While most of you, at least in the northern hemisphere, are buckling down working through the peak of the spray season, I’m sitting here in 95°F heat in Georgia planning for a 16-day trip to Brazil and Uruguay. I’ll get a break from the heat with these countries being in their winter. But, the last
While most of you, at least in the northern hemisphere, are buckling down working through the peak of the spray season, I’m sitting here in 95°F heat in Georgia planning for a 16-day trip to Brazil and Uruguay. I’ll get a break from the heat with these countries being in their winter. But, the last part of the trip in Uruguay promises to be too cold by my standards.
While in South America, I’ll be making the rounds visiting advertisers and subscribers between attending two conventions, one in each country. The Brazilians have an excellent convention with an impressive attendance and over 120 exhibitors. It rivals NAAA’s ag-expo in many ways. The convention in Uruguay represents the countries of Argentina, Brazil and Uruguay; with rotation between each country yearly. This convention will not be very large, much like a U.S. state trade show.
In my spraying years, even with the long days, seven days a week, I was always able to manage the extreme workload. I knew the light at the end of the tunnel representing the end of the season was getting closer each day. Having hung up my helmet and replaced it with a laptop, there is no light at the end of the tunnel anymore. AgAir Update demands year round attention with emphasis on winter months with convention travel. I’m not complaining, just noting. It’s a different life, but I consider myself fortunate to have been able to experience both ag-flying and ag-writing during my 45 years of ag-aviation. When you consider the overlap, I have been able to do each nearly equally; 27 years ag-flying and 34 years ag-writing. Where the heck did the time go?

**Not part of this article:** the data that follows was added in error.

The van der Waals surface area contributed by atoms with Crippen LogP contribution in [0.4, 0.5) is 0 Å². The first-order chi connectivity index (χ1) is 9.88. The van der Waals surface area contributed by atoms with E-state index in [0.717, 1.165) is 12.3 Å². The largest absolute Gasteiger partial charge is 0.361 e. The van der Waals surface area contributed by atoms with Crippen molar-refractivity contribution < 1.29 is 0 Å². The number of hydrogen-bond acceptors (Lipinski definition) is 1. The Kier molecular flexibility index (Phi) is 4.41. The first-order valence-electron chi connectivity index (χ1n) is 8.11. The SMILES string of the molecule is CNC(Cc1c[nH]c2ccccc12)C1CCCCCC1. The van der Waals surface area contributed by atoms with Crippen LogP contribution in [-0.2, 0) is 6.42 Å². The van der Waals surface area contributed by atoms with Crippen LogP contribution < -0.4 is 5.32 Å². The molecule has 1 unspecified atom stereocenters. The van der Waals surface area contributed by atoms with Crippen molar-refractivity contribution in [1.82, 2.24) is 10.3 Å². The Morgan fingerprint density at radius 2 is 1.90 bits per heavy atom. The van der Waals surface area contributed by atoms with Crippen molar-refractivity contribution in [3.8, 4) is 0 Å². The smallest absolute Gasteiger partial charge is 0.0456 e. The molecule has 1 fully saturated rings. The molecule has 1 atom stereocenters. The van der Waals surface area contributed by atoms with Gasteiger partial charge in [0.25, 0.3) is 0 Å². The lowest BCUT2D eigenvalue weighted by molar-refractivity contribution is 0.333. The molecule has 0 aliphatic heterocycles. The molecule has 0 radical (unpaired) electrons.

If you remember in my May editorial titled, “You bought what?”, I was trying to wrap my head around Graham buying a drone to compliment our in-house photography. Well, this month’s cover photo about Matt Woolard in Arkansas was taken with that drone. Leave it to Graham to figure out a better way to do something! I’m impressed with the resulting photographs and look forward to more creativity.
As if buying a drone was not enough, I saw an invoice come through this week for a 360 camera. What is a 360 camera? It is just what the name says. It takes video in 360 degrees. The plan is to mount the 360 degree camera, along with a host of others, on an AT-802 SEAT aircraft that will be participating with NAAA at EAA’s 2019 AirVenture in Oshkosh, WI. From the video, we should be able to make VR (Virtual Reality) videos where the viewer wears those funky glasses and by turning the head will see what a pilot sees while in the cockpit.
The Brazilians did this last year. They use it extensively to introduce the uninitiated to ag-flying for some of the best positive public relations that you can imagine. Their aircraft is a C-188 Ag-Truck, from takeoff to landing, going through a series of spray runs.
In the case of the AT-802, the viewer will have a front-row seat to the aerial firefighting demonstration done during the world’s largest airshow. Speaking of aerial firefighting, you did know that AgAir Update removed its quarterly section and debuted a brand-new magazine, AerialFire, right? The emphasis is on all that is aerial firefighting. Check out the website and sign-up for a free subscription to the print magazine at www.aerialfiremag.com
I hope I’ve not jinxed our virtual reality project by referring to it in this editorial. If it turns out to be successful, I’m sure you will have an opportunity to enjoy this extremely interesting experience. By the time you read this, the video should be online.
Everyone take a deep breath, look around ya, and think about getting through the rest of this season without an incident. Until next month, Keep Turning…